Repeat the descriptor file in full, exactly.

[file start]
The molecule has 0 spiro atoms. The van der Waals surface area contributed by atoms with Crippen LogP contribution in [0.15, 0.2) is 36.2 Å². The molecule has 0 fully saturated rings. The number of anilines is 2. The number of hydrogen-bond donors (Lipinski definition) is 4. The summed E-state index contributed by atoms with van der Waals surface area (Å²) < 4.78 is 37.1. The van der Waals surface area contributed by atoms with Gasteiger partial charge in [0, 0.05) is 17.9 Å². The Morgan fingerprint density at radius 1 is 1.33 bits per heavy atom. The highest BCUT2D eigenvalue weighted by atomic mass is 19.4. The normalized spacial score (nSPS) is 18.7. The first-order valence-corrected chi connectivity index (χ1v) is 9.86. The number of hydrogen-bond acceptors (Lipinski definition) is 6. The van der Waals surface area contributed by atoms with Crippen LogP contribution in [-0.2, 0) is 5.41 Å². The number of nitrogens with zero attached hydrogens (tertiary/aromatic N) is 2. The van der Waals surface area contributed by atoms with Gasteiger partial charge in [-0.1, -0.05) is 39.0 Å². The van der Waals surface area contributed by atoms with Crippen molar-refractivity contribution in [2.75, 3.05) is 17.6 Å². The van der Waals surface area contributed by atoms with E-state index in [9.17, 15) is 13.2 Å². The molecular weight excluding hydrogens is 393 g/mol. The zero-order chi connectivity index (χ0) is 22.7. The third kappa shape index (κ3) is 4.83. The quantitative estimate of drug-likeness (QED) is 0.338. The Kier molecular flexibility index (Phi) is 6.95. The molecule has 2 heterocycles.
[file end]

The molecule has 0 spiro atoms. The van der Waals surface area contributed by atoms with Crippen LogP contribution in [0.15, 0.2) is 36.2 Å². The molecule has 0 fully saturated rings. The number of anilines is 2. The number of hydrogen-bond donors (Lipinski definition) is 4. The summed E-state index contributed by atoms with van der Waals surface area (Å²) < 4.78 is 37.1. The van der Waals surface area contributed by atoms with Gasteiger partial charge in [0, 0.05) is 17.9 Å². The Morgan fingerprint density at radius 1 is 1.33 bits per heavy atom. The highest BCUT2D eigenvalue weighted by atomic mass is 19.4. The normalized spacial score (nSPS) is 18.7. The first-order valence-corrected chi connectivity index (χ1v) is 9.86. The number of hydrogen-bond acceptors (Lipinski definition) is 6. The van der Waals surface area contributed by atoms with Crippen LogP contribution in [-0.2, 0) is 5.41 Å². The number of nitrogens with zero attached hydrogens (tertiary/aromatic N) is 2. The van der Waals surface area contributed by atoms with Gasteiger partial charge in [-0.1, -0.05) is 39.0 Å². The van der Waals surface area contributed by atoms with Crippen molar-refractivity contribution in [2.75, 3.05) is 17.6 Å². The van der Waals surface area contributed by atoms with E-state index in [9.17, 15) is 13.2 Å². The molecular weight excluding hydrogens is 393 g/mol. The zero-order chi connectivity index (χ0) is 22.7. The third kappa shape index (κ3) is 4.83. The quantitative estimate of drug-likeness (QED) is 0.338. The Kier molecular flexibility index (Phi) is 6.95. The molecule has 2 heterocycles.